In terms of freelance work i.e. self employed or contract positions, this can apply to any area of IT - it just depends whether there are clients out there who want your skills at the time you want to work.
     
    Certifications: BA (Hons), MBCS, CITP, MInstLM, ITIL v3 Fdn, PTLLS, CELTA
    WIP: CMALT (about to submit), DTLLS (on hold until 2012)
  3. hbroomhall

    hbroomhall Petabyte Poster Gold Member

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    There are *many* fields in IT that you can freelance at. In fact most of IT can be done that way.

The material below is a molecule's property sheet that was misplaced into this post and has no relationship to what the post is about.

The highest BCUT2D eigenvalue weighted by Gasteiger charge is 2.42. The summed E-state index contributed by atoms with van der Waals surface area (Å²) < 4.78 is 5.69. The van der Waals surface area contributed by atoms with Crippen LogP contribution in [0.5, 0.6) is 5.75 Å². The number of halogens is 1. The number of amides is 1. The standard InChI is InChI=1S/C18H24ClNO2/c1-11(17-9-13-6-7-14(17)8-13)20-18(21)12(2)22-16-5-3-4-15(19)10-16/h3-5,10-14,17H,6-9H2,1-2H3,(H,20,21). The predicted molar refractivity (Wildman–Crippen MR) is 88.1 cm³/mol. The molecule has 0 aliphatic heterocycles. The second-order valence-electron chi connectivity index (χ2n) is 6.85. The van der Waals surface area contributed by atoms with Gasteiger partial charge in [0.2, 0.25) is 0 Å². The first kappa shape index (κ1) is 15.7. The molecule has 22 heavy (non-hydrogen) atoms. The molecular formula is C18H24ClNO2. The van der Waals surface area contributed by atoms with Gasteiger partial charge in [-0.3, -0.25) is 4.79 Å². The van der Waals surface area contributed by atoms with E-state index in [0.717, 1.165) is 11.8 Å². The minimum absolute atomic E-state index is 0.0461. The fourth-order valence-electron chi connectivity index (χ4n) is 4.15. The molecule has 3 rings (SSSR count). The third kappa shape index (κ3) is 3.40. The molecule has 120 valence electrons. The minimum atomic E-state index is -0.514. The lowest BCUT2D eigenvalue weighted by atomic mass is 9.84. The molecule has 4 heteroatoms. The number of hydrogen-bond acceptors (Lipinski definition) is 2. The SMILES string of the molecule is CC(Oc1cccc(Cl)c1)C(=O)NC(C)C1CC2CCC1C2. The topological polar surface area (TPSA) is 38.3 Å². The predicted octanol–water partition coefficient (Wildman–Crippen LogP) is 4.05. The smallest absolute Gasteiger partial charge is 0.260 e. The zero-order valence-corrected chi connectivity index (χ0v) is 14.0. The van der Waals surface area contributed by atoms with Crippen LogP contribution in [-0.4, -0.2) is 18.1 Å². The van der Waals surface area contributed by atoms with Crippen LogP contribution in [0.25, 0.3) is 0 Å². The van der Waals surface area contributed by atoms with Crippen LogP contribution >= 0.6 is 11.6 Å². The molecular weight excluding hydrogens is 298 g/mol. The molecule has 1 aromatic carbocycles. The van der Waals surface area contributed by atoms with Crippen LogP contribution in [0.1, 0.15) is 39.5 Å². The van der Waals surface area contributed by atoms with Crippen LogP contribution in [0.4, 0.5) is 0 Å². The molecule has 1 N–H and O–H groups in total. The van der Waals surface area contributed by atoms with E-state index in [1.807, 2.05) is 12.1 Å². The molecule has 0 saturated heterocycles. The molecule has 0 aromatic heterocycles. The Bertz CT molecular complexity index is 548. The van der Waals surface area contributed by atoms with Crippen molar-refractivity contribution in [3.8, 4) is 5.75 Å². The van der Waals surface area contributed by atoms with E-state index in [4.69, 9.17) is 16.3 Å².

Your biggest problem in these times is that work will be put out to people with experience, and certs won't count for a whole lot.

    At work a whole lot of 'lesser' experienced freelancers have just been let go - only those with lots of experience were retained. :ohmy

    By all means go for some certs - but look for work while you do so.

    In addition - most places will want to see a new hire in the office for some time before considering home working. The attitude is "If you can't see them then they may not be working!".

    Harry.
     
    Certifications: ECDL A+ Network+ i-Net+
    WIP: Server+
  4. peace786

    peace786 Bit Poster

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    Hi

    I do not have any IT qualifications nor any hard IT skills. I know my way around a computer etc but nothings in terms of software,hardware etc experience.